And that was the beginning of the biggest party for two I’d ever experienced. She emptied my entire fridge and created culinary masterpieces, always nipping at a glass of red wine she’d found in the back of one my cupboards. We ate and drank and I didn’t even care if I had never been this drunk before. The next morning arrived like a blow to the head. Hard and headachy. Also, as I searched my apartment, I realised three things: she was gone, she was still nameless to me and finally, I had slept. I found a note in my messy, yet empty kitchen in a handwriting I didn’t recognise. You were out of food, so I left. No signature, but I knew it was from her. After downing a couple of painkillers and a cup of coffee, I started to clean up. I made my way through the apartment, collecting the evidence of the drunken mess we’d created a few hours earlier.

Among empty bottles and cracked plates, I also recovered pieces she’d left behind. Her earrings from when she’d taken them off during a conversation about dollhouses, her tights from when she’d realised they had a tare and refused to put up with them any longer, all of her hairpins, a pile of receipts she’d removed from her coat pocket in an attempt to find her lipstick and surprisingly enough, her shoes. She had left my apartment without her shoes. It wasn’t until later, when I’d cleaned up and gone back to bed, semi-consciously grateful for the fact that I was sleeping, that I actually stopped to think about what had occurred last night. It must have been the weirdest thing ever to have happened to me, yet I didn’t feel odd about it all.

But. It didn’t feel real. If it hadn’t been for the pieces of evidence I had collected with forensic precision earlier, I’d thought her to be a dream. Now reality had caught up with me, my phone was buzzing. I had five missed calls, two voice mails and three text messages, six e-mails on one account and two on the other. On the other side of it all was a very angry employer and an ex-boyfriend who wanted his things back. I took care of the ex-boyfriend first. It was almost lunch time, so, in agreement with the mysterious note, I went out and bought some more food for my kitchen. Then, in ignorance of my hangover indigestion, while eating a salad with crispy halloumi, I compiled a list from memory of things my ex had left at my place and where they might possibly be. The list ended up being rather short and completely incomplete. I texted him to send me a list of things he needed from me. I called my boss and did my best to convince him I was sick while he silently accused me of being young. After lunch I went back to bed for the afternoon, snoozing through the sound of traffic and construction works.

I didn’t see her again until one night in June, almost two months later, when she knocked on my door instead of ringing the doorbell. “Did you miss me?” Her voice was not as low as last time since she’d not been sitting out in the cold, intoxicated, for several hours. But it was still deep, and it echoed through my tiny apartment as she took a step inside. I had missed her. I’d thought about her quite frequently to begin with, her stories she’d told me, the touch of her hands on my leg and my cheek, the evening we’d had together, though I didn’t remember everything, but after a while I had convinced myself I was being silly, childish, naïve. I focused my mind on other things. She threw her coat off; this time it was a dark green mac, and handed it to me. I hung it up on my improvised coat hanger which used to be a bookshelf. “How’ve you been?” I said, since that seems to be the sort of thing one would say in that kind of situation. “Oh.” She sighed. “Just fine, I suppose.”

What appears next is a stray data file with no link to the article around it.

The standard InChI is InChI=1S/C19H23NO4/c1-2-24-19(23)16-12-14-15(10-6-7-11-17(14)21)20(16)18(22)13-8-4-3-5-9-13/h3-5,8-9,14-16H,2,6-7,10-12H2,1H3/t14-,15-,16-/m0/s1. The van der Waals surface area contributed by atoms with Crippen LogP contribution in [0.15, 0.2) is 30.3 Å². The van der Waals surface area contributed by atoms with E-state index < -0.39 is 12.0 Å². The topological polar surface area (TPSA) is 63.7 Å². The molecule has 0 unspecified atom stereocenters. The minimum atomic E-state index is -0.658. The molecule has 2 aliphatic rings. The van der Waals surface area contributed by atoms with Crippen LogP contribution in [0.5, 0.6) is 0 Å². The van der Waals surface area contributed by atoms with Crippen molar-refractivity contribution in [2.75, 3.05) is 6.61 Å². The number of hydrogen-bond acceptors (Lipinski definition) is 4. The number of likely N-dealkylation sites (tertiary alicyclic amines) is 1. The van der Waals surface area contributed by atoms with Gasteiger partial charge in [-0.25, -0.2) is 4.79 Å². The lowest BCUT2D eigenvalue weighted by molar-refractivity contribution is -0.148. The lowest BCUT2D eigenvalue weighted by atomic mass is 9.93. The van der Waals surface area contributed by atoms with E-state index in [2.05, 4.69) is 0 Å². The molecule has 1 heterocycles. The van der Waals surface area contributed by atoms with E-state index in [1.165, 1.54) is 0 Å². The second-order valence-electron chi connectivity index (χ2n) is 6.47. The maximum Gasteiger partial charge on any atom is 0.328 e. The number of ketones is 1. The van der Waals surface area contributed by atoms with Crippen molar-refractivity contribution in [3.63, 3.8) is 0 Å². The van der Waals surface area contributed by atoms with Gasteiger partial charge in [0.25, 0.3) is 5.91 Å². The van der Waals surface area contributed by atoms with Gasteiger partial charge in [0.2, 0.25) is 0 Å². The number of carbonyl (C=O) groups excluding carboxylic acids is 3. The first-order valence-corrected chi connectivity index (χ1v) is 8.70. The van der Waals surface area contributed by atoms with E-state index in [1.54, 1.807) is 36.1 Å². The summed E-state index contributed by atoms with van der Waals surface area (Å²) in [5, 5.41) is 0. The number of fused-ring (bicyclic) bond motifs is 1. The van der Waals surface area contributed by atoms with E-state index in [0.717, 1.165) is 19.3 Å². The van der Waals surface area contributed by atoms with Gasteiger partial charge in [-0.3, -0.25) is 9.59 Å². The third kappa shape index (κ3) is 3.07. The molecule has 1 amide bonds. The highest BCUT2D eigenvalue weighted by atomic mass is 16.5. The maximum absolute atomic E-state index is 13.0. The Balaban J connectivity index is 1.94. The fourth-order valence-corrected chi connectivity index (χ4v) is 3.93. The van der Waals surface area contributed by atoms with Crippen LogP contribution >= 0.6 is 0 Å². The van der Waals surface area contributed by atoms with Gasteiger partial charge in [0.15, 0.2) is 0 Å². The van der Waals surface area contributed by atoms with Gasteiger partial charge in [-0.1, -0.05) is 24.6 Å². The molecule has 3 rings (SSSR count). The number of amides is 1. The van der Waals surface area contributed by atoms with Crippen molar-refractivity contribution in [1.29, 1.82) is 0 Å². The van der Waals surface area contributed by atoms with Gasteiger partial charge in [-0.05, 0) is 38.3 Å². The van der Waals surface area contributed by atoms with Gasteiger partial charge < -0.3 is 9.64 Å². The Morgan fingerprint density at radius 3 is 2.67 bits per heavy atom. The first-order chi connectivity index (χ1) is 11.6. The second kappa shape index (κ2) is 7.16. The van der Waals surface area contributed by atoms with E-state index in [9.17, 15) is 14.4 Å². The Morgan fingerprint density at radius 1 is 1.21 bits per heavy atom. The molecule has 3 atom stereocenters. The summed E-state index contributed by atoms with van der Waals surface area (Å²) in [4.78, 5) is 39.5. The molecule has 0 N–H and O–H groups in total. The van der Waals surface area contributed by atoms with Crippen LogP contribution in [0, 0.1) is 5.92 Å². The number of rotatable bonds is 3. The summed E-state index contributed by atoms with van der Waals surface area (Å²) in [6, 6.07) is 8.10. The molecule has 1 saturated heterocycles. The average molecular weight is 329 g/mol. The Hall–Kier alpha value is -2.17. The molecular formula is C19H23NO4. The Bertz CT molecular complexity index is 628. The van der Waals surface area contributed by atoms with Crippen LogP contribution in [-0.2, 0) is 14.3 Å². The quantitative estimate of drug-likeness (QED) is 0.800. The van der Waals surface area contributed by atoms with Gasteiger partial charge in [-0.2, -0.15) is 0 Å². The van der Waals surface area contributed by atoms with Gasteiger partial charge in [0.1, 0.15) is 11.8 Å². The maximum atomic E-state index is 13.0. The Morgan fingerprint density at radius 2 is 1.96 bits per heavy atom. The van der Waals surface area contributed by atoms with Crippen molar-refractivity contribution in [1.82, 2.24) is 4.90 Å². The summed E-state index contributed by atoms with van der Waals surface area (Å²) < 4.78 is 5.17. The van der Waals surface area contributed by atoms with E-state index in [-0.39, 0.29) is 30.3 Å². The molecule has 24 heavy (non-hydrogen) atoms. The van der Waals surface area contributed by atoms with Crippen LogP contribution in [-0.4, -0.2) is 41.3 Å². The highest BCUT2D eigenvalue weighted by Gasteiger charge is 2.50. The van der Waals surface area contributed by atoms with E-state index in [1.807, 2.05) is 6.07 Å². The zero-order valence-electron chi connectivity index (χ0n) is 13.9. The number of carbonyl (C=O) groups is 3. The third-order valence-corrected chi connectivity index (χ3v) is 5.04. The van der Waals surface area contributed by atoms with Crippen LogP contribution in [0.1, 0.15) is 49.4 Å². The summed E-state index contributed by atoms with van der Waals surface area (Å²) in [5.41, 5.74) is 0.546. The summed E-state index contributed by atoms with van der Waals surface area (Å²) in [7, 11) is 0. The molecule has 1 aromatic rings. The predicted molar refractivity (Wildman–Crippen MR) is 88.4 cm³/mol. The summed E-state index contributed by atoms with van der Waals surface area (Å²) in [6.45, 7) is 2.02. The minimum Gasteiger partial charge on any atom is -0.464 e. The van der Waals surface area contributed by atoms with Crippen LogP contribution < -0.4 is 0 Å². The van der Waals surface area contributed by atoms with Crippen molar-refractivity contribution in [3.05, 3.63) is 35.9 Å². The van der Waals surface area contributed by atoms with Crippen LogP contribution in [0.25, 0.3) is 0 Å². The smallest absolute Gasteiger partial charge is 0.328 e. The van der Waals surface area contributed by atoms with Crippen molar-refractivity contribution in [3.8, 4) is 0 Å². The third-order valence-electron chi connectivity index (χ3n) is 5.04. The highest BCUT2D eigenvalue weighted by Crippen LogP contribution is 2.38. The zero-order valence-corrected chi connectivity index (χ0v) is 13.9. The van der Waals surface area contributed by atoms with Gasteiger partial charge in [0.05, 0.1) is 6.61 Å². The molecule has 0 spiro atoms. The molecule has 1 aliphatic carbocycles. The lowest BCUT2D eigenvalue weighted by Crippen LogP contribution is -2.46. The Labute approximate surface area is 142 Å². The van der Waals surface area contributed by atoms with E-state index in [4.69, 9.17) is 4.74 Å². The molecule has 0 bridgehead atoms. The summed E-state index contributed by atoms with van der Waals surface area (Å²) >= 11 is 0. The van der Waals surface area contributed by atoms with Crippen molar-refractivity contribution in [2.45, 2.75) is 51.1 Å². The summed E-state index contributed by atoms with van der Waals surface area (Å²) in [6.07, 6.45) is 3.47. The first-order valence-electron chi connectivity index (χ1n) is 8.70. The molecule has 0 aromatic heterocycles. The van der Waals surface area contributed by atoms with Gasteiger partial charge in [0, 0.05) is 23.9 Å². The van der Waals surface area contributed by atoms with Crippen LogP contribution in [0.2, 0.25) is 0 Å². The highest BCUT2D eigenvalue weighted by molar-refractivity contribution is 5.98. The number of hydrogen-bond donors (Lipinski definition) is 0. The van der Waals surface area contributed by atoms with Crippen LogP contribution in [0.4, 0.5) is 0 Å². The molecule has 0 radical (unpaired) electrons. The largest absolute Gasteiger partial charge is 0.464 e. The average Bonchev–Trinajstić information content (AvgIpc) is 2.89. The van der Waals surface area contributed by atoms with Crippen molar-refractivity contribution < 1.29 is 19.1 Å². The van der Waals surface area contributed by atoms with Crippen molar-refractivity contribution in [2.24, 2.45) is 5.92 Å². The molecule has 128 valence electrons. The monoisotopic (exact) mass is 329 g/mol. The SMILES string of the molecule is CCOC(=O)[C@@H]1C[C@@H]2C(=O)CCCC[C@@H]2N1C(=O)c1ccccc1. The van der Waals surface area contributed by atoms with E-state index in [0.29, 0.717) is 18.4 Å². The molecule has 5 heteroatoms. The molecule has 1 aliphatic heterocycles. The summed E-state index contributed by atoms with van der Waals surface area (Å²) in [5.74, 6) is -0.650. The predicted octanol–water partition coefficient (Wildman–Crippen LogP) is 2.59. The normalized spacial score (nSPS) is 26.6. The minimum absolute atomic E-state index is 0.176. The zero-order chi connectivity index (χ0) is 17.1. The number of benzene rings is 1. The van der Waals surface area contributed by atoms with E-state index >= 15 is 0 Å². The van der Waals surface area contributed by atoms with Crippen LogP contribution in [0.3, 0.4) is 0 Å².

“What do you mean by that?” She let herself fall onto my sofa, waist-high jeans and a white t-shirt, and held out her hand for me. She pulled me in to join her. “Nothing to worry about.” she replied. “Just a hick-up.” With her slender hands she pushed my hair behind my ear. “How’ve you been, Noelle?” she asked me. “How’s work?”

“As usual. I’m finding little time for course work.” Since I was now fully conscious and as sane as I’d ever be, it would have been a good time to take a step back and set a few things straight, ask her a few questions, such as “Who are you?”, “What is your name?”, “What do you do, exactly?” But I stayed silent. I’m not sure. Maybe I didn’t want to disturb what she was doing, which was in a way caressing my face with her fingers or I didn’t want her to leave. Or maybe I liked the mystery she provided in my life which was otherwise pretty straight forward. My ex-boyfriend had come to pick up his stuff, he’d announced that his new girlfriend was more successful than I and we had parted our ways, thinking that if she was more successful than I, she probably wouldn’t put up with him for very long. We spent the afternoon chatting about anything we could possibly think of, while she snacked on a jar of olives she’d found in my fridge and drank ice water. I noticed she wasn’t wearing any make-up. Her hair loosely fell over her shoulders, her eyes were as piercing as the night we met. And I stared into them as she lectured me on the significance of gold. There was another thing I noticed. Another couple of things. Bruises on her left wrist, a scratch on her chin.

The moment she left, I felt empty. I wanted to run after her and invite her to stay. I didn’t know where my fascination with this woman came from, but I didn’t want it to go away. I wanted to nurture it, explore it, so it did not bother me at all when she showed up now and again, drunk or sober, freeing herself of her shoes and clothes and hair pins, used my shower or ate my food supplies. I just wanted to be near her. Sometimes I’d catch a glimpse of her bare skin, scratches and bruises on her thighs, her neck. And I wanted her to feel safe around me, so she’d never stop taking my hand, pulling me in closer or stripping off on her way to the bathroom. Sometimes when I looked at her I could hear the piano music in the background. I stocked up on wine and delicacies, prepared towels for her at all times and made sure my schedule was as free as possible when I wasn’t working. I would go to sleep hoping I’d dream about her. So, when she asked me to kill the man responsible for the marks on her otherwise perfect skin, I said yes. And I did it. I succeeded. I approached him, friendly and smiling, making conversation about the weather, before I stabbed him in the heart with a kitchen knife. I made sure he didn’t survive. I’d seen it done on a TV documentary. It took three days until they found me. I denied it at first, of course, but the evidence they presented was rather convincing. “Why did you do it?” they asked me. The room didn’t seem as menacing as I thought it would. It was very clean and the light was warm and welcoming.

“So?”

“Well.” I told them. “I didn’t see why not.”